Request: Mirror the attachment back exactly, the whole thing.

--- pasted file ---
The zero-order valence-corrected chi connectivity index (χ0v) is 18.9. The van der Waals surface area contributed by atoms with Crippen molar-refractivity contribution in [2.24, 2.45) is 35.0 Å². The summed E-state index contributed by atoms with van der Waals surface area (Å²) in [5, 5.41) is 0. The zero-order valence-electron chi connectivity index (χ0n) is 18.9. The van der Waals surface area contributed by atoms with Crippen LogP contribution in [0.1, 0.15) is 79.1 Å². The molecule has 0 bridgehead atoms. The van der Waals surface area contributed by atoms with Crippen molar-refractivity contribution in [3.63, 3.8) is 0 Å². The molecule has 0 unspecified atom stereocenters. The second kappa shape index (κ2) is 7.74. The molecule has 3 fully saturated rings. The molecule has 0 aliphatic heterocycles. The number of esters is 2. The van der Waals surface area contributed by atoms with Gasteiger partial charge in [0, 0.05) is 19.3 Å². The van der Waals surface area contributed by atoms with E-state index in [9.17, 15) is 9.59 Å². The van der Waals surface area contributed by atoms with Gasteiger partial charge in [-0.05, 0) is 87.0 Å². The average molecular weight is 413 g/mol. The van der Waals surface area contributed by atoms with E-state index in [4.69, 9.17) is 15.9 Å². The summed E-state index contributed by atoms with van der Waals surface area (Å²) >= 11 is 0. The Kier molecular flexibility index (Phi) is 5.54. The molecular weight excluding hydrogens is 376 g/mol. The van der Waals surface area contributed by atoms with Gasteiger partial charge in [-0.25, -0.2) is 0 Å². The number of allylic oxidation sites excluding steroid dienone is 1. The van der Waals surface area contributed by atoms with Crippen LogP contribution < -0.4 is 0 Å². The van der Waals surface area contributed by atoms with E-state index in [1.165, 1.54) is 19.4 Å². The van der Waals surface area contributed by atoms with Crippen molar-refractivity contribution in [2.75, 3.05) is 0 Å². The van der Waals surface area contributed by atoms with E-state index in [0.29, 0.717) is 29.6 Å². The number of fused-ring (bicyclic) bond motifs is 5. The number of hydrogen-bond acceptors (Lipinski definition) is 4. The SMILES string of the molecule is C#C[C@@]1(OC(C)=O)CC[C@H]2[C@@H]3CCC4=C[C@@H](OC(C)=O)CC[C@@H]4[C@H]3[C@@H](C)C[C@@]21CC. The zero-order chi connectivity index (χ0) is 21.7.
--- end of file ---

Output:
The zero-order valence-corrected chi connectivity index (χ0v) is 18.9. The van der Waals surface area contributed by atoms with Crippen molar-refractivity contribution in [2.24, 2.45) is 35.0 Å². The summed E-state index contributed by atoms with van der Waals surface area (Å²) in [5, 5.41) is 0. The zero-order valence-electron chi connectivity index (χ0n) is 18.9. The van der Waals surface area contributed by atoms with Crippen LogP contribution in [0.1, 0.15) is 79.1 Å². The molecule has 0 bridgehead atoms. The van der Waals surface area contributed by atoms with Crippen molar-refractivity contribution in [3.63, 3.8) is 0 Å². The molecule has 0 unspecified atom stereocenters. The second kappa shape index (κ2) is 7.74. The molecule has 3 fully saturated rings. The molecule has 0 aliphatic heterocycles. The number of esters is 2. The van der Waals surface area contributed by atoms with Gasteiger partial charge in [0, 0.05) is 19.3 Å². The van der Waals surface area contributed by atoms with E-state index in [9.17, 15) is 9.59 Å². The van der Waals surface area contributed by atoms with Gasteiger partial charge in [-0.05, 0) is 87.0 Å². The average molecular weight is 413 g/mol. The van der Waals surface area contributed by atoms with E-state index in [4.69, 9.17) is 15.9 Å². The summed E-state index contributed by atoms with van der Waals surface area (Å²) >= 11 is 0. The Kier molecular flexibility index (Phi) is 5.54. The molecular weight excluding hydrogens is 376 g/mol. The van der Waals surface area contributed by atoms with Gasteiger partial charge in [-0.25, -0.2) is 0 Å². The number of allylic oxidation sites excluding steroid dienone is 1. The van der Waals surface area contributed by atoms with Crippen LogP contribution < -0.4 is 0 Å². The van der Waals surface area contributed by atoms with E-state index in [1.165, 1.54) is 19.4 Å². The van der Waals surface area contributed by atoms with Crippen molar-refractivity contribution in [2.75, 3.05) is 0 Å². The van der Waals surface area contributed by atoms with E-state index in [0.29, 0.717) is 29.6 Å². The number of fused-ring (bicyclic) bond motifs is 5. The number of hydrogen-bond acceptors (Lipinski definition) is 4. The SMILES string of the molecule is C#C[C@@]1(OC(C)=O)CC[C@H]2[C@@H]3CCC4=C[C@@H](OC(C)=O)CC[C@@H]4[C@H]3[C@@H](C)C[C@@]21CC. The zero-order chi connectivity index (χ0) is 21.7.